Friday, January 6, 2012

Me, Virginia, and Mrs. Dalloway

"Peter would think her sentimental. So she was. For she had come to feel that it was the only thing worth saying – what one felt. Cleverness was silly. One must say simply what one felt.”

Virginia Woolf is an acquired taste.  Reading her work means connecting to her inner demons and finding solace in sharing her pain.  The quote above is from Woolf's 1925 masterpiece MRS. DALLOWAY.  Her protagonist, in this novel, is Clarissa Dalloway, a character who consumes her time throwing parties to "cover the silence" and block out nagging uncertainty about the futility of her own existence. Her double in this narrative is Septimus Warren Smith, a World War I veteran, who commits suicide by jumping out a window rather than submitting to a life in a psychiatric hospital. In the end, Clarissa admires Septimus' choice to, as she sees it, preserve happiness and accept death. 

In case it’s not obvious, Woolf speaks to me.  As a person plagued with her own demons and who finds herself described as "fuckin' fragile", I can relate to Virginia.  When I read her words: “Dearest, I feel certain that I am going mad again. I feel we can't go through another of those terrible times. And I shan't recover this time. I begin to hear voices, and I can't concentrate. So I am doing what seems the best thing to do,” I understand.  I fear the same.  Virginia struggled with chronic depression and social unease her entire life. Finally in 1941, after yet another bout of depression seized her, at the age of 51, Virginia, like Septimus, ended her life. While Woolf's meditations are, to my frantic brain, intoxicating, they are also a bit of a mind fuck. I can rarely read her work without considering her death though I believe that was what she intended. There are worse fates than death.

My personal baggage is not weblog fodder but it will suffice to say my existence has been something out of a Tennessee Williams play.   Always relying on “the kindness of strangers” and the grace of God.  Melodramatic I know but I have references if you need them.  I work to have faith.  Believe there is a plan.  But often times (in the best of times), I resemble that snotty brat in A MIRACLE ON 34th STREET.  I sit around rolling my eyes and muttering: “I believe.  I believe. I believe.”  Faith and love are dangerous concepts.   Trusting something or someone comes with consequences and when you have a Woolf psyche the costs are high.  Shadows crowd in, demons reappear, and existence becomes an unwelcome chore.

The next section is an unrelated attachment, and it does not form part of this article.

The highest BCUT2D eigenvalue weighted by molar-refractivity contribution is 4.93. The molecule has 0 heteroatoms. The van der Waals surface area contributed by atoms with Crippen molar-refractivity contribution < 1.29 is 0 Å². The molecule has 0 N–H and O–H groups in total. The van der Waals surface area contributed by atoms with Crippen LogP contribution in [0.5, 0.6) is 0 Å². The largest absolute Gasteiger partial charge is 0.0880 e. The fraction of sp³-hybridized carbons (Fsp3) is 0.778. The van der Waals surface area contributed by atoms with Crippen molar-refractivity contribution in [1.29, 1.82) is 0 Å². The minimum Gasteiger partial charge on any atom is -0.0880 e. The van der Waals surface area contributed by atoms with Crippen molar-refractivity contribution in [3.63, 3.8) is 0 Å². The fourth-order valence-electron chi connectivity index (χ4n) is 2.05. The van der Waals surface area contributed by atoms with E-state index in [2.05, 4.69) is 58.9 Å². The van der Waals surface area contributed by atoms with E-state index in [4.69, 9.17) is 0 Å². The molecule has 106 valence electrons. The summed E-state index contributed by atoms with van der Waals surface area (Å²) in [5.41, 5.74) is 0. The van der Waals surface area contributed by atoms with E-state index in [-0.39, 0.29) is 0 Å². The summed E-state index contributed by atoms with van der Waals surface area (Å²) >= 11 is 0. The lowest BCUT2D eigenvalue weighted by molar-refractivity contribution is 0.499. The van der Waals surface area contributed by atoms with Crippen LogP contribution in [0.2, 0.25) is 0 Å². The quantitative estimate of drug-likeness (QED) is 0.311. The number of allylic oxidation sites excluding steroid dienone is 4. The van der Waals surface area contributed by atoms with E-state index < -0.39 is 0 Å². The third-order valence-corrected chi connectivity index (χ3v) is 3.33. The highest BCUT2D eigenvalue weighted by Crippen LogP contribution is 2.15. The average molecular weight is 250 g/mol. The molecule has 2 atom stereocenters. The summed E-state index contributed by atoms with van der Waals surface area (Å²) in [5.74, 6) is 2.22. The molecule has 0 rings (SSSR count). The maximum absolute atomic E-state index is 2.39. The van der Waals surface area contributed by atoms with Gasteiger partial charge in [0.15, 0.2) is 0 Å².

But back to Mrs. Dalloway and Woolf's writing style: The quote above illustrates the second aspect of Virginia’s novel that draws me in and pulls me close.   If I am any character from a book than I am Clarissa Dalloway.   A woman worried her existence is meaningless and left to look back on her mistakes.  The only difference between Clarissa and myself is that I cannot trap my feelings in my head.  Embarrassingly enough, my heart pours out, tears well up, and I despair.  Down deep I want to fight for the things and people I care for most.   Because I lack the ability to stand my ground and wage war, I cry out, like Virginia, mediating on her work and pondering her fate.  She, like Clarissa, felt emotions deeply.  That comforts me.  The ecstasies of love, the anguish of grief, and the hopelessness of depression are etched across her novels.  Perhaps, to feel so much, to love so fully, demands the opposite side of that coin.  If so, than maybe, there is no sin in her death.  In the end, I doubt what really counts is how we let go but rather what we create while we live.  When I exit stage left, it will be with stones (metaphoric or literal to be determined) in my pockets as a tribute to Virginia, not today or tomorrow of course.   My brain is jumbled, my heart pained, my soul uneasy, but there is still work yet to do and probably a few dreams that have yet to turn into nightmares…give them time.

*Note: Due to the depressing nature of this post I leave with you with Gob Bluth and Franklin: "It ain't easy bein' white" 

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